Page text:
- Difficulty falling asleep. Do you have trouble falling asleep at night? It’s normal to be nervous or anxious about certain situations but if it keeps you from sleeping, you might be living with an anxiety disorder.
What to expect in this series
Those are some of the most common symptoms. Or, I should say, the ones people are most aware of. They are the ones that are most glaringly anxious. Most people can identify someone having a debilitating panic attack, or can at least tell they are in a medical crisis.
But this series of posts is different. I want to use it to showcase some of the lesser known symptoms. The symptoms that mean you are living with anxiety, and you might not even know it.
I highly recommend these books if you are looking to ease symptoms of anxiety and achieve better day to day functioning.
Here is what you can expect from this series. As these posts go live, I’ll update this post with the links!
2/12/20: Anxiety makes you lonely
2/18/20: Anxiety affects sleep
2/19/20: Anxiety makes you irritable
2/25/20: Anxiety gives you stomach aches
2/26/20: Anxiety can start in childhood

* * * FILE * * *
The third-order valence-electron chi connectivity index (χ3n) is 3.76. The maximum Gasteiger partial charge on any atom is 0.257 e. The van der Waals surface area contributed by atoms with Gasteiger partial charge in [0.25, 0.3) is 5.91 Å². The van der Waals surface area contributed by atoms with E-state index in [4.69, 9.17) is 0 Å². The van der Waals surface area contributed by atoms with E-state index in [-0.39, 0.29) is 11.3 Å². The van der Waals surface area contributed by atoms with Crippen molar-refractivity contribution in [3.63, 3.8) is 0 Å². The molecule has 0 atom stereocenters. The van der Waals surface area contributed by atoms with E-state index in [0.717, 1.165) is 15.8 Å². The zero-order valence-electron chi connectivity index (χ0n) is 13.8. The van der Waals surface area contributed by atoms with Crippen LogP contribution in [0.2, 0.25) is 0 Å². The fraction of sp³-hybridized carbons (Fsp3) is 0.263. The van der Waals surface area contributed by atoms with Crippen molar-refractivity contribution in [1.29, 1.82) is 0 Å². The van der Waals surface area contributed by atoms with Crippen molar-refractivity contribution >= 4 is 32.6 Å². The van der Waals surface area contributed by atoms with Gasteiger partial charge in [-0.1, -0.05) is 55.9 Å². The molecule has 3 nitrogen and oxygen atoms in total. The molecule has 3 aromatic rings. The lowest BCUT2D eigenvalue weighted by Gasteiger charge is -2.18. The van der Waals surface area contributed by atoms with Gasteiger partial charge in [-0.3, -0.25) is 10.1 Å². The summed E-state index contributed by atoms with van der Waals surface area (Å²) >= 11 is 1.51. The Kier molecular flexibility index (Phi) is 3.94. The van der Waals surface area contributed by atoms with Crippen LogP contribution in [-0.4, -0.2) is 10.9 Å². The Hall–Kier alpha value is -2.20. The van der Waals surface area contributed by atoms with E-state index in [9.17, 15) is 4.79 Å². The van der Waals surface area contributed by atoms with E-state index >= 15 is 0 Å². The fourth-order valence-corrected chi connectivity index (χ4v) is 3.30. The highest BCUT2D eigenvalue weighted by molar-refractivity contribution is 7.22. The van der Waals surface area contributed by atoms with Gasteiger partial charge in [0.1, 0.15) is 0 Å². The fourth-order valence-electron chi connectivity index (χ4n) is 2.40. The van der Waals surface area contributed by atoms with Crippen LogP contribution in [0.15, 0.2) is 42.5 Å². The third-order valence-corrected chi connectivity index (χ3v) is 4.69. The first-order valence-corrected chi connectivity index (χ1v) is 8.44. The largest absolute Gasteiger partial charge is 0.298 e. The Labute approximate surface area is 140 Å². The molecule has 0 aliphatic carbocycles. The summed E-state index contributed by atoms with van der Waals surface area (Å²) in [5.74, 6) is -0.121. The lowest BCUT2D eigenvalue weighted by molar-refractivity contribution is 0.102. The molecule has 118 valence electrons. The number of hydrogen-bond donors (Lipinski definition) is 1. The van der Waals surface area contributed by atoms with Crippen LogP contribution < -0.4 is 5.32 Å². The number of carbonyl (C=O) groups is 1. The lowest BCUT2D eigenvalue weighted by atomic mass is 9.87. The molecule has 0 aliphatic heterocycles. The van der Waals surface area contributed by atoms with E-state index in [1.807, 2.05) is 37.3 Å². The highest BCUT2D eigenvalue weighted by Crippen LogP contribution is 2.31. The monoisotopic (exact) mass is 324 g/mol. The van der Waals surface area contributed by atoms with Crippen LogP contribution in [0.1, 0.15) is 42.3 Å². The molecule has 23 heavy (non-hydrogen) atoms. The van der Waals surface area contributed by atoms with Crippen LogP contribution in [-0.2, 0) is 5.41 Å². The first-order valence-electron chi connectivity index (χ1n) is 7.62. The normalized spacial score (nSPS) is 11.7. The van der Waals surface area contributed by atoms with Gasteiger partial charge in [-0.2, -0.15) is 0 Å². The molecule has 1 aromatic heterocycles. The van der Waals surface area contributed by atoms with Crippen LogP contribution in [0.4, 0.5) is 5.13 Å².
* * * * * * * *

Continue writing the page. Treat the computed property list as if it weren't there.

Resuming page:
3/3/20: Anxiety can affect your job
3/4/20: Anxiety can last a lifetime
3/9/20: There is hope
There is hope
Anxiety is awful, make no mistake, but keep the following in mind:
If you have anxiety, it is not your fault.
It is not because of something you did.
There is no cure for it, but you can live a meaningful life.
I live with anxiety, but I am also happily married. (Or, you know, as happy as anyone can be sharing space with another human.) I have two amazing kids, and most days, I’m a pretty good mom. I care for my home. It doesn’t look perfect, but it’s just fine. I have friends. I’m by no means extroverted- in fact, the opposite- but my anxiety doesn’t keep me from having meaningful relationships.
Enjoy the series. I hope it goes to show you that although anxiety is not medically normal, there is nothing wrong with you as a person. You are amazing.
What would you want someone to know? Share it with me in the comments below! And don’t forget to share the article if you found it helpful.
Spread the word about this important info about anxiety. You never know who you might help.